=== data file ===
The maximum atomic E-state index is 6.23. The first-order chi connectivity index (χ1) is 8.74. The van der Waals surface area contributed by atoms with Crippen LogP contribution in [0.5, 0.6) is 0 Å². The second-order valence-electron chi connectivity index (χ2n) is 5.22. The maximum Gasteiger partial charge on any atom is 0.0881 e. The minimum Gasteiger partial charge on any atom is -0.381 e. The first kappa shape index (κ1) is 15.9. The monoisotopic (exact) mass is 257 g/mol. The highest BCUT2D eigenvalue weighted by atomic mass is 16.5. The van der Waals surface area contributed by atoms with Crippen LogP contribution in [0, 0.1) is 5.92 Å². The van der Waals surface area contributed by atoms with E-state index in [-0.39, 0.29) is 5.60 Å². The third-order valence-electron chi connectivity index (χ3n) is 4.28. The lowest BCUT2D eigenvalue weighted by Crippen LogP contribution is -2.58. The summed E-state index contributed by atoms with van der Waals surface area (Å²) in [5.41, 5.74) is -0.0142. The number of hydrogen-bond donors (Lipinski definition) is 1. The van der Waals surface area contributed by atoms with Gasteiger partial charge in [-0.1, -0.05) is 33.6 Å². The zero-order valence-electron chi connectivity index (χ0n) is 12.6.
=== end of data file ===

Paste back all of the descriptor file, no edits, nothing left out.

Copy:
The maximum atomic E-state index is 6.23. The first-order chi connectivity index (χ1) is 8.74. The van der Waals surface area contributed by atoms with Crippen LogP contribution in [0.5, 0.6) is 0 Å². The second-order valence-electron chi connectivity index (χ2n) is 5.22. The maximum Gasteiger partial charge on any atom is 0.0881 e. The minimum Gasteiger partial charge on any atom is -0.381 e. The first kappa shape index (κ1) is 15.9. The monoisotopic (exact) mass is 257 g/mol. The highest BCUT2D eigenvalue weighted by atomic mass is 16.5. The van der Waals surface area contributed by atoms with Crippen LogP contribution in [0, 0.1) is 5.92 Å². The van der Waals surface area contributed by atoms with E-state index in [-0.39, 0.29) is 5.60 Å². The third-order valence-electron chi connectivity index (χ3n) is 4.28. The lowest BCUT2D eigenvalue weighted by Crippen LogP contribution is -2.58. The summed E-state index contributed by atoms with van der Waals surface area (Å²) in [5.41, 5.74) is -0.0142. The number of hydrogen-bond donors (Lipinski definition) is 1. The van der Waals surface area contributed by atoms with Gasteiger partial charge in [-0.1, -0.05) is 33.6 Å². The zero-order valence-electron chi connectivity index (χ0n) is 12.6.